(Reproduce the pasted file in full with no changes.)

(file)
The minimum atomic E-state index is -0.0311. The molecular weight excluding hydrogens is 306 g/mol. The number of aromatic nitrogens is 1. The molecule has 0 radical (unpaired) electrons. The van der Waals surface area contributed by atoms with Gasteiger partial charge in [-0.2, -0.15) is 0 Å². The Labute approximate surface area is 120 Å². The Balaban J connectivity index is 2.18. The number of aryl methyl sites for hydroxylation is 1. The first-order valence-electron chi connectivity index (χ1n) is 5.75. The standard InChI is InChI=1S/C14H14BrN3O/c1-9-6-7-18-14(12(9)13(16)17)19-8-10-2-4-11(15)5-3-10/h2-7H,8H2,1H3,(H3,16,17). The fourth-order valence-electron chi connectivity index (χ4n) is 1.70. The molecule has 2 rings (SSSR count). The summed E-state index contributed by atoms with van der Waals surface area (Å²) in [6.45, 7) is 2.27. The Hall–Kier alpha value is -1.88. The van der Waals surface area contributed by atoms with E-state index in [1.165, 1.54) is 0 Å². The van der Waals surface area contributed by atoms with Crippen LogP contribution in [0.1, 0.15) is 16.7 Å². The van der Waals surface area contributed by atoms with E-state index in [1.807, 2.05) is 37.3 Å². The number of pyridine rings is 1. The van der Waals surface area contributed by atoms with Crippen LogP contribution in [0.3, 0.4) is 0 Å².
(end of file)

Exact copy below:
The minimum atomic E-state index is -0.0311. The molecular weight excluding hydrogens is 306 g/mol. The number of aromatic nitrogens is 1. The molecule has 0 radical (unpaired) electrons. The van der Waals surface area contributed by atoms with Gasteiger partial charge in [-0.2, -0.15) is 0 Å². The Labute approximate surface area is 120 Å². The Balaban J connectivity index is 2.18. The number of aryl methyl sites for hydroxylation is 1. The first-order valence-electron chi connectivity index (χ1n) is 5.75. The standard InChI is InChI=1S/C14H14BrN3O/c1-9-6-7-18-14(12(9)13(16)17)19-8-10-2-4-11(15)5-3-10/h2-7H,8H2,1H3,(H3,16,17). The fourth-order valence-electron chi connectivity index (χ4n) is 1.70. The molecule has 2 rings (SSSR count). The summed E-state index contributed by atoms with van der Waals surface area (Å²) in [6.45, 7) is 2.27. The Hall–Kier alpha value is -1.88. The van der Waals surface area contributed by atoms with E-state index in [1.165, 1.54) is 0 Å². The van der Waals surface area contributed by atoms with Crippen LogP contribution in [0.1, 0.15) is 16.7 Å². The van der Waals surface area contributed by atoms with E-state index in [1.807, 2.05) is 37.3 Å². The number of pyridine rings is 1. The van der Waals surface area contributed by atoms with Crippen LogP contribution in [0.3, 0.4) is 0 Å².